The heavy inference throughout this piece is that the “working class loyalist” is incapable of speaking “eloquently” to the press, or of living in a place such as those apartments.

    Also, having read through a couple of times now… I’ve no idea whatsoever what this piece is trying to say. Does it have a point? A purpose? A premise, even?

  • Belfast Barman(ager)

    The passage about gentrification being complete tells me otherwise.

  • Hawk

    Arlene Foster merely got photographed with Dee Stitt last year prompting outrage from virtue signallers and much exaggeration at the supposed ‘close links’ between loyalism and the DUP.

    Now many of those same virtues signallers are outraged that Unionists politicians are not showing enough leadership to the loyalist community.

    How exactly can political Unionism provide leadership if even the most tenuous links with loyalists are quickly ridiculed by cheap political opportunism? The culture of outrage is a major problem to political progress in this country.

  • Granni Trixie

    I don’t think you need specialist knowledge/experience of Loyalist bonfires to have emphathy and sympathy for families looking helplessly on whilst a bonfire is built higher and higher beside their flats. Then to keep their building safe on the big night, the fire brigade has to play hoses off their roof in order to keep them safe and even then there is damage done, damage probably not covered by insurance. Tell me TE, would you like to be one of those flat dwellers? It’s a distraction to imply that if you don’t mix in Loyalist circles you can’t grasp the problem or want to stand by your fellow citizen who has to put up with this sort of thing.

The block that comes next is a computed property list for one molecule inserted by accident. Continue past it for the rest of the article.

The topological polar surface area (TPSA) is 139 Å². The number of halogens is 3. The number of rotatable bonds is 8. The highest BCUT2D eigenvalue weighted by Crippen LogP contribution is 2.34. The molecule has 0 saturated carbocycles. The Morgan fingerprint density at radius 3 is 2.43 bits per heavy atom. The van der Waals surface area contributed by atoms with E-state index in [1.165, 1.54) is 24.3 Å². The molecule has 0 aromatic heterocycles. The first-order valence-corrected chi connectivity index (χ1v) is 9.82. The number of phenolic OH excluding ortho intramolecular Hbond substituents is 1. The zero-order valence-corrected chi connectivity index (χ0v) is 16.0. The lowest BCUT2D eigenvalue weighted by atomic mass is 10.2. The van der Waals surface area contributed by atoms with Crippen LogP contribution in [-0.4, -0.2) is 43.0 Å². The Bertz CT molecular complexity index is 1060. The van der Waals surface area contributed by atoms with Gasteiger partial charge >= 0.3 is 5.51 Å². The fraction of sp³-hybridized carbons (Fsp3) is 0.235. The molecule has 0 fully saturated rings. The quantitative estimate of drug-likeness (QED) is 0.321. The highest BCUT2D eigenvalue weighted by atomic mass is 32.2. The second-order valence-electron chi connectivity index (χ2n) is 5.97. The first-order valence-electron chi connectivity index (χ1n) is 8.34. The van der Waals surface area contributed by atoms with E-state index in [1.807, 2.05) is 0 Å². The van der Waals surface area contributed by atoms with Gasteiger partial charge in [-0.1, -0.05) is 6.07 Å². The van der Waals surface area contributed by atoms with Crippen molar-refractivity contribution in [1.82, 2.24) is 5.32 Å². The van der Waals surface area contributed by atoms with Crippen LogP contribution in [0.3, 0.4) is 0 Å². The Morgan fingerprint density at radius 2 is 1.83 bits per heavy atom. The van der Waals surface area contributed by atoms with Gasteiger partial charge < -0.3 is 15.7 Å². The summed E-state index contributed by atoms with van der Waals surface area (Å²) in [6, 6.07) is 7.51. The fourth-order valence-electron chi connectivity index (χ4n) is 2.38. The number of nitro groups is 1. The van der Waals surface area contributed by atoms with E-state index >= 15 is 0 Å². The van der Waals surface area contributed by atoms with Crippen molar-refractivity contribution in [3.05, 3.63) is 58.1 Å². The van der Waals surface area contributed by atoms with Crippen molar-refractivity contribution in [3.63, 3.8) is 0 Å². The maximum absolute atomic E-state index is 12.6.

• ted hagan

    Nothing to do with outrage and leadership and all to do with ‘respectable’ unionists courting loyalist voters in closely contested constituencies while appearing not to do so..

  • Granni Trixie

    I so agree with the sentiments and analysis in this post, thanks.

  • ted hagan